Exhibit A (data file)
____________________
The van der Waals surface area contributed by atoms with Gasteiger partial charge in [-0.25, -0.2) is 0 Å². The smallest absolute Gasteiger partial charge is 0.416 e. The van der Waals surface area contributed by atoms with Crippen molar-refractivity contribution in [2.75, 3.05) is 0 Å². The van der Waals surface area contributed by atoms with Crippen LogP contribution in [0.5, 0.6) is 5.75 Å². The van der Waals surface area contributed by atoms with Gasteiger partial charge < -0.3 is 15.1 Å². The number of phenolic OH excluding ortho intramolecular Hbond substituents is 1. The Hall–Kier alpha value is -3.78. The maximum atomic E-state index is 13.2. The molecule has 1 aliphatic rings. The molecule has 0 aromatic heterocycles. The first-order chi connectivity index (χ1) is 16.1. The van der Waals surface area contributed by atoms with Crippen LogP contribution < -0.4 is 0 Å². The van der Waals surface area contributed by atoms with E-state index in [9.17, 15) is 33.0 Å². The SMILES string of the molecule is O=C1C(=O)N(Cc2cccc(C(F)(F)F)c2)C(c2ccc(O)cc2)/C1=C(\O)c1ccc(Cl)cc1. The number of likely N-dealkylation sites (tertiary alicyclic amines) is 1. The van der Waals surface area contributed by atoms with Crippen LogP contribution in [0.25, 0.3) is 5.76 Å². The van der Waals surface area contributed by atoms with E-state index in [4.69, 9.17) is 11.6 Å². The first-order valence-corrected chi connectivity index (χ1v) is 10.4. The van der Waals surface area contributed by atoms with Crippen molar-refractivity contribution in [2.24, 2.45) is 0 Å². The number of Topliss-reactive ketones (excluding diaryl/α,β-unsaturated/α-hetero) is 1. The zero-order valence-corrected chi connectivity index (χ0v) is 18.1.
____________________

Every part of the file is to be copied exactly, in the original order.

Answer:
The van der Waals surface area contributed by atoms with Gasteiger partial charge in [-0.25, -0.2) is 0 Å². The smallest absolute Gasteiger partial charge is 0.416 e. The van der Waals surface area contributed by atoms with Crippen molar-refractivity contribution in [2.75, 3.05) is 0 Å². The van der Waals surface area contributed by atoms with Crippen LogP contribution in [0.5, 0.6) is 5.75 Å². The van der Waals surface area contributed by atoms with Gasteiger partial charge < -0.3 is 15.1 Å². The number of phenolic OH excluding ortho intramolecular Hbond substituents is 1. The Hall–Kier alpha value is -3.78. The maximum atomic E-state index is 13.2. The molecule has 1 aliphatic rings. The molecule has 0 aromatic heterocycles. The first-order chi connectivity index (χ1) is 16.1. The van der Waals surface area contributed by atoms with Crippen LogP contribution < -0.4 is 0 Å². The van der Waals surface area contributed by atoms with E-state index in [9.17, 15) is 33.0 Å². The SMILES string of the molecule is O=C1C(=O)N(Cc2cccc(C(F)(F)F)c2)C(c2ccc(O)cc2)/C1=C(\O)c1ccc(Cl)cc1. The number of likely N-dealkylation sites (tertiary alicyclic amines) is 1. The van der Waals surface area contributed by atoms with Crippen LogP contribution in [0.25, 0.3) is 5.76 Å². The van der Waals surface area contributed by atoms with E-state index in [4.69, 9.17) is 11.6 Å². The first-order valence-corrected chi connectivity index (χ1v) is 10.4. The van der Waals surface area contributed by atoms with Crippen molar-refractivity contribution in [2.24, 2.45) is 0 Å². The number of Topliss-reactive ketones (excluding diaryl/α,β-unsaturated/α-hetero) is 1. The zero-order valence-corrected chi connectivity index (χ0v) is 18.1.